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Bread and Roses: the story of the Lawrence Textile strike

By: 
Eliot Hoving

July 20, 2013

100 years ago, in one of the most famous strikes in US history, women and migrant workers in Lawrence challenged oppression and proved their ability to organise and fight.
 
In 1912 US workers at the Lawrence textile mill struck against reduced pay and poor living conditions. Led mainly by women and migrant workers, the ten week strike demonstrated the potential for uniting male, female and migrant workers in a common fight at the point of production.
 
Work and living conditions in Lawrence were grim. The average wage of just $9 a week was simply not enough to cover housing, food, medical expenses, and savings for a rainy day. Many workers were forced into overcrowded shared accommodation. In one case 17 people occupied a five bedroom apartment. As one worker described, “When we eat meat it seems like a holiday, especially for the children”.
 
Mill workers worked long hours, in cramped, damp and humid mills. The risk of injury, tuberculosis and pneumonia was high. Elizabeth Shapleigh, a local doctor, wrote, “A considerable number of the boys and girls die within the first two or three years after beginning work—36 out of every 100 of all the men and women who work in the mill die before or by the time they are 25 years old.”
 
At the same time, Lawrence produced 25 per cent of all woolen cloth in the US. William Wood, who owned half the mills in Lawrence, became a multi-millionaire off the backs of mill workers.
 
The strike breaks out
Effective on 1 January 1912, a Massachusetts state law reduced the maximum hours of work each week for women and children. This was an acknowledgement of the long hours they were forced to endure. But in response the American Woolen Company refused to increase the wage rate in order to maintain workers’ take home pay.  At the same time it increased the intensity of production in order to maintain output.
 
When Polish women weavers found their pay had been cut they stopped work, and marched out of the Everett Cotton mill chanting: “short pay, short pay!”. Their loss of pay was significant, amounting to several loaves of bread a week. Workers from other mills joined in and by the week’s end 25,000 workers were on strike.
 
They included 28 different nationalities, such as Lithuanians, Poles, Russians and Italians, and spoke 45 different languages. They were largely non-unionised and half were young women between the ages of 14 and 18.
 
The Industrial Workers of the World (IWW) had built a base of 1000 members in the mills before the strike, and quickly sent their best organisers to help. These included Elizabeth Gurley Flynn, a leading female member of the IWW and Bill Haywood, who was greeted by 15,000 workers on his arrival. Unlike other unions at the time, the IWW, made up of anarchists, socialists and other radicals, was willing to organise migrants, women and all workers in united class organisation.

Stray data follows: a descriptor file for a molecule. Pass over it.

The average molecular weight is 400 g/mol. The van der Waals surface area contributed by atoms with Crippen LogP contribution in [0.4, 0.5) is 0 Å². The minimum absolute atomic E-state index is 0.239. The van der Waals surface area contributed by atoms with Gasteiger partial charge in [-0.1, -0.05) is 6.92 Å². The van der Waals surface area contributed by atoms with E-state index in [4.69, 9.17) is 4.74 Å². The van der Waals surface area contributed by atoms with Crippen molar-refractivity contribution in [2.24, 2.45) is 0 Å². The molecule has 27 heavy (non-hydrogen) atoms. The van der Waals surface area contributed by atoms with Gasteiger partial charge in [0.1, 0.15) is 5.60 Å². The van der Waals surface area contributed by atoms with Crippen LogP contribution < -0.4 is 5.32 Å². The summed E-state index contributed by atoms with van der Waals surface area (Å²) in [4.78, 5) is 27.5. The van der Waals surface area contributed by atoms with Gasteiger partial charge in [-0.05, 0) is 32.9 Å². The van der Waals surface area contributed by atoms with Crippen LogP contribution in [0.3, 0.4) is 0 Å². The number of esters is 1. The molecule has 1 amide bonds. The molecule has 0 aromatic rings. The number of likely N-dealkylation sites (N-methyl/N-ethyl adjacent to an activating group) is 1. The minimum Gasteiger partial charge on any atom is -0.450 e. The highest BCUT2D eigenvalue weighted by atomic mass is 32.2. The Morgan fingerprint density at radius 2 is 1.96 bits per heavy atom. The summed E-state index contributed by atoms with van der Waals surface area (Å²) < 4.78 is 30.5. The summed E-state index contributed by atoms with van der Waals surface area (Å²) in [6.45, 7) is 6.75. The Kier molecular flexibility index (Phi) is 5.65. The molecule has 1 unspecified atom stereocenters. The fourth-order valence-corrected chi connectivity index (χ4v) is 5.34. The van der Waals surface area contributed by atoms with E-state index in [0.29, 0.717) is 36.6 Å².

They ensured the strike was democratically organised around mass meetings where tactics were regularly discussed. In between these meetings, a strike committee, consisting of four representatives from each ethnic group, was elected to make major decisions.
 
Its meetings were translated into 25 different languages. A committee, composed of nine workers from the Lawrence Mills, only one of whom was US born, and IWW organiser Joseph Ettor, negotiated with the textile corporations.
 
The logistical challenges that emerged were immense. There were 85,000 people either on strike or dependent on strikers. The strike relied on community support to sustain itself. Multi-ethnic community groups emerged to run soup kitchens, and share coal to keep fires burning in winter. A Franco-Belgian soup kitchen fed over 23,000 people during the strike, even though the Franco-Belgian population was only 1200. The Franco-Belgians also offered their 500-seat auditorium as a strike headquarters.
 
To keep morale up, songs were sung in different languages during marches—so much so that the strike became known as “the singing strike”. This included singing the Internationale, and singing at night to keep known scab workers awake.
 
Across America supporters held meetings and rallies to raise awareness of the strike. Resolutions were passed in support, and money raised for the strikers. In New York City events were held almost every day during the strike.
 
State repression
The strike faced considerable state repression. On 19 February 200 police with clubs broke up a picket of 100 women. A Boston paper described the scene: “A woman would be seen to shout from the crowd and run into a side street. Instantly two or three police would be after her. Usually a night-stick well aimed brought the woman to the ground like a shot and instantly the police would be on her”.